Monday, 1 April 2013
April was ushered in by a raw morning with a chilling east wind. There were at least 30 Herring Gulls on the Serpentine -- not the most exciting of photographic subjects, but this picture does show young gulls of two years. The first year ones are uniformly speckled, and the second year ones have adult grey feathers beginning to appear on their backs.
There was a great deal of noise on the Serpentine island as several pairs of Canada Geese displayed to endear themselves to their mates and deter the others.
They are now so ubiquitous as to be thought of as a pest, but it was not always so. Thomas Bewick's great work British Birds (1797-1804) comments: 'This is another useful species which has been reclaimed from a state of nature, and domesticated ... it is also accounted a great ornament on ponds near gentlemen's seats.'
Of the bird in its native habitat of North America, the book continues, '[They] are also said, at certain seasons, to darken the air like a cloud, and to spread themselves over the lakes and swamps in innumerable multitudes.' It was a while before the British realised that the same thing might happen here.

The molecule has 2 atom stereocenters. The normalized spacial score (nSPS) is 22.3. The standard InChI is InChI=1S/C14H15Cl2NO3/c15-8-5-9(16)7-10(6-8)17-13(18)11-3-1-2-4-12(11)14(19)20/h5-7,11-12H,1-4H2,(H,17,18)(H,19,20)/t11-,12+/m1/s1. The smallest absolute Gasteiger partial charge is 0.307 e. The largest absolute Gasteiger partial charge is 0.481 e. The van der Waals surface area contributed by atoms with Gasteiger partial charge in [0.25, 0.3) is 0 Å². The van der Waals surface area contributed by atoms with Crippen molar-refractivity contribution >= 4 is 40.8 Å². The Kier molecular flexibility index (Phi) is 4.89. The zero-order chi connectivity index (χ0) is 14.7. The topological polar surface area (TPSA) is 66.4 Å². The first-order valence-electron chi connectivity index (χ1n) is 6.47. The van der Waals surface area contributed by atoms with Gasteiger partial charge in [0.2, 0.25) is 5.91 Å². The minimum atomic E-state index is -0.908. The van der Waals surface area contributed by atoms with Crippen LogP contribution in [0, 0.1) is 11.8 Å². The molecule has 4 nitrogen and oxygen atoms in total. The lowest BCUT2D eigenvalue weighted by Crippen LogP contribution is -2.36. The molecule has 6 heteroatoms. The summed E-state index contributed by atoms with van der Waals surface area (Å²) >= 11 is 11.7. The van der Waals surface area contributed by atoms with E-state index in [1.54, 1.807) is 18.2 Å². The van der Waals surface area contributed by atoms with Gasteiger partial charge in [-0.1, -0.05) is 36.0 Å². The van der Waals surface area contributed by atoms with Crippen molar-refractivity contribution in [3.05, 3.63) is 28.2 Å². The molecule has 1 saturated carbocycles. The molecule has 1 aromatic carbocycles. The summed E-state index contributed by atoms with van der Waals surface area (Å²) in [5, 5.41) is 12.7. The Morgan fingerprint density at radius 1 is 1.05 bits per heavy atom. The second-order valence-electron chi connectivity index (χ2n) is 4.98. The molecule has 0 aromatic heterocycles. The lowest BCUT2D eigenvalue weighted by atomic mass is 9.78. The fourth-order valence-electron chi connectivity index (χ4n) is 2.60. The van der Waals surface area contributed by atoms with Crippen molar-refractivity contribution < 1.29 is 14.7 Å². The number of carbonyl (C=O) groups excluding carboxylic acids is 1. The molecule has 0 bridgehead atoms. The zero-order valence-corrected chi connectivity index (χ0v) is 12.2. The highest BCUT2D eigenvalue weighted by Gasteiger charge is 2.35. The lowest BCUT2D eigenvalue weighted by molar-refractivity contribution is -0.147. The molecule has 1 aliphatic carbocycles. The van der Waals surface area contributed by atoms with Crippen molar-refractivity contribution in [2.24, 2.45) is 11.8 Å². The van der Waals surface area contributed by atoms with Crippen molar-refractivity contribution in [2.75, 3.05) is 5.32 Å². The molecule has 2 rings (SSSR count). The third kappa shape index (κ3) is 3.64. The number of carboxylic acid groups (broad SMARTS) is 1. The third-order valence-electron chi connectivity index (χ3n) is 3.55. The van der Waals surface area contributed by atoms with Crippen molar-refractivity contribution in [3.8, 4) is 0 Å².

The two Mandarins on the Serpentine remain in the area between the bridge and the Diana memorial, astounding visitors who have not seen the male's fantastic plumage before. As soon as someone appears with what seems to be a bag of food they nip briskly ashore to collect their toll. These ducks are also descended from ornamental collections and have gone feral. There are a lot of them on the Regent's Canal, where they breed successfully.
A Wood Pigeon was enjoying a bathe at the Lido. This is a native species, of course, but its numbers are increasing rapidly at present.
Still no trace of any Tawny Owls, despite several people searching all over the likely area. The last time one of the adults was seen was on 17 February. The Little Owl also obstinately remained inside the chestnut tree.